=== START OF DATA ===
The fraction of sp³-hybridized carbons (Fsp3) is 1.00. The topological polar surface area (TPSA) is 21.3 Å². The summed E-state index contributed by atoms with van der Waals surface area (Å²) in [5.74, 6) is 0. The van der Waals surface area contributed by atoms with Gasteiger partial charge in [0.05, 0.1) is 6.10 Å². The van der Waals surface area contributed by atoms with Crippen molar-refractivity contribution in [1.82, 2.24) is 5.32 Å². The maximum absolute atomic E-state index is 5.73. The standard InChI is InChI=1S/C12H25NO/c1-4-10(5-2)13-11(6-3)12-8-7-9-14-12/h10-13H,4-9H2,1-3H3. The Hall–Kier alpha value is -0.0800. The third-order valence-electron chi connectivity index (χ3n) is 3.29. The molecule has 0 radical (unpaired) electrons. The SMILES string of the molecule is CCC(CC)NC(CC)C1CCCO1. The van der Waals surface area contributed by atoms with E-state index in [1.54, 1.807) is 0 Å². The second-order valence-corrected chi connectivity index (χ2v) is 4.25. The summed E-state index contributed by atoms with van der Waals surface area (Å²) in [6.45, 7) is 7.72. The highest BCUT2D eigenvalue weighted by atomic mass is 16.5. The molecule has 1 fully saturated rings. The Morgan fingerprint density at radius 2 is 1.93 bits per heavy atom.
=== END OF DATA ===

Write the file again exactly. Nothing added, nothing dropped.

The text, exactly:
The fraction of sp³-hybridized carbons (Fsp3) is 1.00. The topological polar surface area (TPSA) is 21.3 Å². The summed E-state index contributed by atoms with van der Waals surface area (Å²) in [5.74, 6) is 0. The van der Waals surface area contributed by atoms with Gasteiger partial charge in [0.05, 0.1) is 6.10 Å². The van der Waals surface area contributed by atoms with Crippen molar-refractivity contribution in [1.82, 2.24) is 5.32 Å². The maximum absolute atomic E-state index is 5.73. The standard InChI is InChI=1S/C12H25NO/c1-4-10(5-2)13-11(6-3)12-8-7-9-14-12/h10-13H,4-9H2,1-3H3. The Hall–Kier alpha value is -0.0800. The third-order valence-electron chi connectivity index (χ3n) is 3.29. The molecule has 0 radical (unpaired) electrons. The SMILES string of the molecule is CCC(CC)NC(CC)C1CCCO1. The van der Waals surface area contributed by atoms with E-state index in [1.54, 1.807) is 0 Å². The second-order valence-corrected chi connectivity index (χ2v) is 4.25. The summed E-state index contributed by atoms with van der Waals surface area (Å²) in [6.45, 7) is 7.72. The highest BCUT2D eigenvalue weighted by atomic mass is 16.5. The molecule has 1 fully saturated rings. The Morgan fingerprint density at radius 2 is 1.93 bits per heavy atom.